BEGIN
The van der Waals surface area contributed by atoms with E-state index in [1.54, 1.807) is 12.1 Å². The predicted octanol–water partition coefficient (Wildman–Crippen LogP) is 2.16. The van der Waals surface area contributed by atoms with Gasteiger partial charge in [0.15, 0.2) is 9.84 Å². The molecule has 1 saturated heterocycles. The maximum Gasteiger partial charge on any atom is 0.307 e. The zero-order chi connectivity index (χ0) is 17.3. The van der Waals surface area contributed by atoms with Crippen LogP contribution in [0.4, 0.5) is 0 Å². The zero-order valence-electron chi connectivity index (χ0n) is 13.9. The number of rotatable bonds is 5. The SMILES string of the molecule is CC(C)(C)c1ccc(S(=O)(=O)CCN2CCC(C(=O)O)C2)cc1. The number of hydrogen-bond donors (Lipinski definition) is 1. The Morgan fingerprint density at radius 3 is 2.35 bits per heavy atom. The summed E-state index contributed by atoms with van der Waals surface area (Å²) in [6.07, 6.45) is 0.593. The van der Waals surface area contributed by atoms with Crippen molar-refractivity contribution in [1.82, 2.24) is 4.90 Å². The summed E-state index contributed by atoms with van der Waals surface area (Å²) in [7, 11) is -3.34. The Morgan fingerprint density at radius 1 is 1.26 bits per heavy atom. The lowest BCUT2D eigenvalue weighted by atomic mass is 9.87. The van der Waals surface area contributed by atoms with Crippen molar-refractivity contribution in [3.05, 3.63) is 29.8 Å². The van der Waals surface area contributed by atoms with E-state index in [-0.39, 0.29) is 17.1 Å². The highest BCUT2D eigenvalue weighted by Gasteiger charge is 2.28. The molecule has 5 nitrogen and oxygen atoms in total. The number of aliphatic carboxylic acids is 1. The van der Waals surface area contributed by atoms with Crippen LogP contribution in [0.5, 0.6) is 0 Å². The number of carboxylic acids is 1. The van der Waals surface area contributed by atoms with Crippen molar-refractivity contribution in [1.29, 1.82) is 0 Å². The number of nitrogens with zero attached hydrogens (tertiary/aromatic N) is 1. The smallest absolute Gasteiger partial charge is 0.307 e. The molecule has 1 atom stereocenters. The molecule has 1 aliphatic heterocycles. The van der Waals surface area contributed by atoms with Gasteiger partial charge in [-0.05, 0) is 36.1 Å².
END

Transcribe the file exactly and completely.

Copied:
The van der Waals surface area contributed by atoms with E-state index in [1.54, 1.807) is 12.1 Å². The predicted octanol–water partition coefficient (Wildman–Crippen LogP) is 2.16. The van der Waals surface area contributed by atoms with Gasteiger partial charge in [0.15, 0.2) is 9.84 Å². The molecule has 1 saturated heterocycles. The maximum Gasteiger partial charge on any atom is 0.307 e. The zero-order chi connectivity index (χ0) is 17.3. The van der Waals surface area contributed by atoms with Crippen LogP contribution in [0.4, 0.5) is 0 Å². The zero-order valence-electron chi connectivity index (χ0n) is 13.9. The number of rotatable bonds is 5. The SMILES string of the molecule is CC(C)(C)c1ccc(S(=O)(=O)CCN2CCC(C(=O)O)C2)cc1. The number of hydrogen-bond donors (Lipinski definition) is 1. The Morgan fingerprint density at radius 3 is 2.35 bits per heavy atom. The summed E-state index contributed by atoms with van der Waals surface area (Å²) in [6.07, 6.45) is 0.593. The van der Waals surface area contributed by atoms with Crippen molar-refractivity contribution in [1.82, 2.24) is 4.90 Å². The summed E-state index contributed by atoms with van der Waals surface area (Å²) in [7, 11) is -3.34. The Morgan fingerprint density at radius 1 is 1.26 bits per heavy atom. The lowest BCUT2D eigenvalue weighted by atomic mass is 9.87. The van der Waals surface area contributed by atoms with Crippen molar-refractivity contribution in [3.05, 3.63) is 29.8 Å². The van der Waals surface area contributed by atoms with E-state index in [-0.39, 0.29) is 17.1 Å². The highest BCUT2D eigenvalue weighted by Gasteiger charge is 2.28. The molecule has 5 nitrogen and oxygen atoms in total. The number of aliphatic carboxylic acids is 1. The van der Waals surface area contributed by atoms with Crippen LogP contribution in [0.5, 0.6) is 0 Å². The number of carboxylic acids is 1. The van der Waals surface area contributed by atoms with Crippen molar-refractivity contribution in [1.29, 1.82) is 0 Å². The number of nitrogens with zero attached hydrogens (tertiary/aromatic N) is 1. The smallest absolute Gasteiger partial charge is 0.307 e. The molecule has 1 atom stereocenters. The molecule has 1 aliphatic heterocycles. The van der Waals surface area contributed by atoms with Gasteiger partial charge in [-0.05, 0) is 36.1 Å².